This extra information is required to describe that other dark component of the universe: Dark energy, which is believed to be responsible for the accelerated expansion of the universe. Investigating the effects of this additional information on ordinary matter, Verlinde comes to a stunning conclusion. Whereas ordinary gravity can be encoded using the information on the imaginary sphere around the universe, as he showed in his 2010 work, the result of the additional information in the bulk of space is a force that nicely matches that attributed to dark matter.

On the brink of a scientific revolution

Gravity is in dire need of new approaches like the one by Verlinde, since it doesn't combine well with quantum physics. Both theories, crown jewels of 20th century physics, cannot be true at the same time. The problems arise in extreme conditions: near black holes, or during the Big Bang. Verlinde says, "Many theoretical physicists like me are working on a revision of the theory, and some major advancements have been made. We might be standing on the brink of a new scientific revolution that will radically change our views on the very nature of space, time and gravity."

Supersolids produced in exotic state of quantum matter
A mind-bogglingly strange state of matter may have finally made its appearance. Two teams of scientists report the creation of supersolids, which are both liquid and solid at the same time. Supersolids have a crystalline structure like a solid, but can simultaneously flow like a superfluid, a liquid that flows without friction.

Research teams from MIT and ETH Zurich both produced supersolids in an exotic form of matter known as a Bose-Einstein condensate. Reports of the work were published online at on October 26 (by the MIT group) and September 28 (by the Zurich group).

Bose-Einstein condensates are created when a group of atoms, chilled to near absolute zero, huddle up into the same quantum state and begin behaving like a single entity. The scientists’ trick for creating a supersolid was to nudge the condensate, which is already a superfluid, into simultaneously behaving like a solid. To do so, the MIT and Zurich teams created regular density variations in the atoms — like the repeating crystal structure of a more typical solid — in the system. That density variation stays put, even though the fluid can still flow.

The new results may be the first supersolids ever created — at least by some definitions. “It’s certainly the first case where you can unambiguously look at a system and say this is both a superfluid and a solid,” says Sarang Gopalakrishnan of the College of Staten Island of the City University of New York. But the systems are far from what physicists predicted when they first dreamt up the strange materials.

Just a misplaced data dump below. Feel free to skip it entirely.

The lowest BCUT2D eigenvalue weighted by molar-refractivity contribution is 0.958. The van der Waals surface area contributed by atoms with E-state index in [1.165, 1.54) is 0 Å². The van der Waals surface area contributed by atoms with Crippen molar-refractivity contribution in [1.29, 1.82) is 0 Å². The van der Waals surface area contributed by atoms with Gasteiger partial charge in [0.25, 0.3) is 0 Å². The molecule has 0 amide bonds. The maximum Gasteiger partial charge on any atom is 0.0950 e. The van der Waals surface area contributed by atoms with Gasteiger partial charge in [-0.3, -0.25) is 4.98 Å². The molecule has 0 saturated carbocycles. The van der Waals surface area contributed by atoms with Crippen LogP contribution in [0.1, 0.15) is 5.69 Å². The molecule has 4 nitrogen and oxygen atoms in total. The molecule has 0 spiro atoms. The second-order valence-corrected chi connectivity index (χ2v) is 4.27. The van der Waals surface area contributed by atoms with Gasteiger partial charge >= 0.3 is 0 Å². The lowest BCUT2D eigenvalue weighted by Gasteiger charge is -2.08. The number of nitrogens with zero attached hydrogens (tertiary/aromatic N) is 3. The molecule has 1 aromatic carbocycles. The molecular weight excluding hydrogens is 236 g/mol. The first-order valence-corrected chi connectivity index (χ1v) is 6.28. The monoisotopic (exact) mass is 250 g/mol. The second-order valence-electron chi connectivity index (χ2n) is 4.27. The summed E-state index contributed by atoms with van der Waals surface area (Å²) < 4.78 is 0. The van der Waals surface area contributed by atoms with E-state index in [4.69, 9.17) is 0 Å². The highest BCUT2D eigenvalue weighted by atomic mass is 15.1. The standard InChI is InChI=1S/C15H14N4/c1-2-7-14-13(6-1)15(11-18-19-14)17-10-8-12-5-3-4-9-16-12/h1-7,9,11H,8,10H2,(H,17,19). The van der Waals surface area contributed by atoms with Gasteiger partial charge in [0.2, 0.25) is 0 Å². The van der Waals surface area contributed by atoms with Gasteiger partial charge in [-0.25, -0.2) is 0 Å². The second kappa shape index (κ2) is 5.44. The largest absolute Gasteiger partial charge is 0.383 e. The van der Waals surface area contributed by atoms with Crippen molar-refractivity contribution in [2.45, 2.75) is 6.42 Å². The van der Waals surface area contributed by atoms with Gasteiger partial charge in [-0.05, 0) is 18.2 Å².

Scientists originally expected supersolids to appear in helium-4 — an isotope of the element helium and the same gas that fills balloons at children’s birthday parties. Helium-4 can be chilled and pressurized to produce a superfluid or a solid. Supersolid helium would have been a mixture of these two states.

Previous claims of detecting supersolid helium-4, however, didn’t hold up to scrutiny (SN Online: 10/12/2012). So, says Nikolay Prokof’ev of the University of Massachusetts Amherst, “now we have to go to the artificial quantum matter.” Unlike helium-4, Bose-Einstein condensates can be precisely controlled with lasers, and tuned to behave as scientists wish.

The two groups of scientists formed their supersolids in different ways. By zapping their condensate with lasers, the MIT group induced an interaction that gave some of the atoms a shove. This motion caused an interference between the pushed and the motionless atoms that’s similar to the complex patterns of ripples that can occur when waves of water meet. As a result, zebralike stripes — alternating high- and low-density regions — formed in the material, indicating that it was a solid.

Applying a different method, the ETH Zurich team used two optical cavities — sets of mirrors between which light bounces back and forth repeatedly. The light waves inside the cavities caused atoms to interact and thereby arrange themselves into a crystalline pattern, with atoms separated by an integer number of wavelengths of light.

Authors of the two studies declined to comment on the research, as the papers have been submitted to embargoed journals.

“Experimentally, of course, these are absolutely fantastic achievements,” says Anatoly Kuklov of the College of Staten Island. But, he notes, the particles in the supersolid Bose-Einstein condensates do not interact as strongly as particles would in supersolid helium-4. The idea of a supersolid is so strange because superfluid and solid states compete, and in most materials atoms are forced to choose one or the other. But in Bose-Einstein condensates these two states can more easily live together in harmony, making the weird materials less counterintuitive than supersolid helium-4 would be.